“Hi Stephen. This is just a private message, not to answer publicly… Why do you think tons of people who are super SUPER funny (and have tons of fun themselves on stage) embrace game? Are they all wrong? Also, how can you effectively communicate as an improvisor with your teammates when you’re speaking different performance-languages?”
First, I assume you’re just following the pattern of “this is just a private message…” That’s cool, to clarify, my policy is that people who hide behind anonymity don’t get to make requests. You know it’s cowardly to try to take shots at me without having to be responsible for your actions. That’s fine. I don’t have much to hide. Besides, clearly you want me to answer this or how else would you read my response?
“Tons of people who are super SUPER funny embrace game…” True. I don’t believe they’re wrong. When I started doing improv, I embraced game whole heartedly. Every scene I tried to make it clear to my scene partner what the game was. During practices and shows, I would take notes, hypothesizing on what the game was, when game became clear, how game was communicated. It was structure, it was clear. It allowed me to create a goal post for myself and I knew if my actions or lines into that fit into that goal post, I was right.
Then I stopped thinking about it. For no other reason than it was stressing me out. Once you create right moves for yourself, you also create wrong moves. The same goes for your scene partner. If they have moves that are right, they also have moves that are wrong. I got judgey. Something I still struggle with. Anyway, I didn’t want to punish myself for not finding the game, or following it quick enough.
In forgetting about game, I don’t think it went away. If you’ve seen me perform or played with me I feel you’d agree. In a way I feel like it’s like learning your times tables. I remember visualizing it whenever I’d see a multiplication problem, now I just know that 12 x 11 is 132. Muscle memory or something like that. Am I perfect at game still? Eh I dunno.
When I forgot about game, or really failed to forget about it, I found myself more present in scenes. It was like doing improv without the blinders any more. Suddenly little things in scenes had more an effect on me, and I had the opportunity to play it. In not creating a right and wrong for myself or others, I felt I was a kinder improviser. I would embrace people’s everything. Their good moves, their bad moves, their weird vulgar moves. I was less confused. Lastly not thinking about game made me less verbal. I don’t know if it’s just because I processed game with the language part of my brain or what, but I felt myself giving performances, taking action, feeling my environment.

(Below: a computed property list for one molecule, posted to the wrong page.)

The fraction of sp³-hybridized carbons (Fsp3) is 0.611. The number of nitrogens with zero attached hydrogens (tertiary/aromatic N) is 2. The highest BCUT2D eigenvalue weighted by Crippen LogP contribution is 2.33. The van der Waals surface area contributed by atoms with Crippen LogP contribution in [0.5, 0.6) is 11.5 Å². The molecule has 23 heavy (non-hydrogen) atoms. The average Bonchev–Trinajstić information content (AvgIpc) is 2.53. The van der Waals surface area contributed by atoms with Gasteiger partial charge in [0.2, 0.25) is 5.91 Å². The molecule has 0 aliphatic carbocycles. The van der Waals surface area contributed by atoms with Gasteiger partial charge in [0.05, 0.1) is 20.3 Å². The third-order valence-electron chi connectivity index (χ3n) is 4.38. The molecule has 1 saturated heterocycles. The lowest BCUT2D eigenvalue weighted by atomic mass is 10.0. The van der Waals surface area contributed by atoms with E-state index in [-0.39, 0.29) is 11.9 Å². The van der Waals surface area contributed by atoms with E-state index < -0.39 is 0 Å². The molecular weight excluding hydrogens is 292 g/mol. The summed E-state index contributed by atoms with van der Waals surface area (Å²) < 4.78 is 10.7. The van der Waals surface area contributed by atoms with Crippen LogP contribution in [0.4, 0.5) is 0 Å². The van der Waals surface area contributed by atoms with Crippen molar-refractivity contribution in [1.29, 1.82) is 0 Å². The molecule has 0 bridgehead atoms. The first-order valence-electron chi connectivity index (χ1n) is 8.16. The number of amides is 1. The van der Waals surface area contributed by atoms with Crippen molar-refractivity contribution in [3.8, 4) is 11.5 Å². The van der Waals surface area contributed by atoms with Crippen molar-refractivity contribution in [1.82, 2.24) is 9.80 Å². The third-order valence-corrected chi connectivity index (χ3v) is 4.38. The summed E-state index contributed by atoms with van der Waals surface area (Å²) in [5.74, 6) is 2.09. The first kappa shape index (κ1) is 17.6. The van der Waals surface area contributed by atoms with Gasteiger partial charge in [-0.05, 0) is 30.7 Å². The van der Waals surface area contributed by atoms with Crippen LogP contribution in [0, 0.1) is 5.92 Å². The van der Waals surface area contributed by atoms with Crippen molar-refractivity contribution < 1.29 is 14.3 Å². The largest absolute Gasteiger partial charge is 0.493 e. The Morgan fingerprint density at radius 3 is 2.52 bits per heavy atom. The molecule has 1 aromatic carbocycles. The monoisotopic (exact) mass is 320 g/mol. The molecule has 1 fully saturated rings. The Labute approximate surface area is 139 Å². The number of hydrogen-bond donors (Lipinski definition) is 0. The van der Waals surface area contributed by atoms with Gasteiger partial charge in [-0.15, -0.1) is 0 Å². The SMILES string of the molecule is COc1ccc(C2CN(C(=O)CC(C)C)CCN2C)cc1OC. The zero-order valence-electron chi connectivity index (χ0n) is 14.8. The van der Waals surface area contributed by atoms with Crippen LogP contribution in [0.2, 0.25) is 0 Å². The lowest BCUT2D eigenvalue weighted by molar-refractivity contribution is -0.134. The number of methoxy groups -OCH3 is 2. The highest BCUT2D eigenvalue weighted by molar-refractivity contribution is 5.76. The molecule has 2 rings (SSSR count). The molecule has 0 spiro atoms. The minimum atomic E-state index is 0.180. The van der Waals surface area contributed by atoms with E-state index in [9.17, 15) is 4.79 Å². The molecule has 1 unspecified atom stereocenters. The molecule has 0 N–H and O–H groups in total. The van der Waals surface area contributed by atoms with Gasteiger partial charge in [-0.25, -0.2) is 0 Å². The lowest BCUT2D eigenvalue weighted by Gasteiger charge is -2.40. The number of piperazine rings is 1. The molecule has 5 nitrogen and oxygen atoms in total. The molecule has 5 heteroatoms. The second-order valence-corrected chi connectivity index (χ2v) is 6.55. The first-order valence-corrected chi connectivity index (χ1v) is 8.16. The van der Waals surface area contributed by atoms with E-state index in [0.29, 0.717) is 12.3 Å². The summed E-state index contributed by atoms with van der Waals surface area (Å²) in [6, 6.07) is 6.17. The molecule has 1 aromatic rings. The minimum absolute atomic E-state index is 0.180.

To be fair, I can’t say these revelations has a causal relationship with forgetting game, or being less concerned with it. It’s just what I noticed. It’s entirely possible that every super SUPER funny performer does all the same things while still fully thinking about game. It’s also possible that super SUPER funny performers do what I’m doing. I can’t really tell you how another person’s brain works.
I have no beef with game. It’s just something I think about less these days. In defense of not-game, did you know that there are entire improv schools that are not based on game? It’s true. There are many super SUPER funny performers who think the UCB’s focus on game is entirely misguided. I know, I was surprised to. At the end of the day, I don’t think it matters what your approach to improv is, it’s all about what works for you. Billy Merritt has a lovely post about this here.
This isn’t a science. We aren’t getting board certified that we do improv correctly. No ones grading our papers. It’s art. Embrace the weirdness of it.
As far as communicating with another improviser (notice the spelling, there is a right and wrong in the English language), I guess I’m not worried about it. Like I said, it’s not like I found a program to delete my understanding of game from my brain. Improv doesn’t require the computer like communication of “You always 01011000.” It works, Wednesday someone in class said to me, “You always get sick.” You better believe that I got sick at every damn moment I could. If he had said, “Don’t get sick,” I would have gotten sick. If had said, “You feeling ok?” I probably would have gotten sick.
The better question is how do you communicate with improvisers if you only speak the language of game? Honestly, go outside of the UCB community and I’m sure you’d be relatively fine. At the end of the day improv has many core components that everyone agrees on. I once talked to Joe Wengert and he told me that he was in a panel discussing improv with all the various schools in Los Angeles and that they all agreed on 95% of improv and that other 5% so small that they barely noticed.
Anyway, thanks for the question. I know you were trying to take a shot at me, but it allowed me to really explore what I felt about game and articulate it better than I have in the past.
Happy improvising, anon.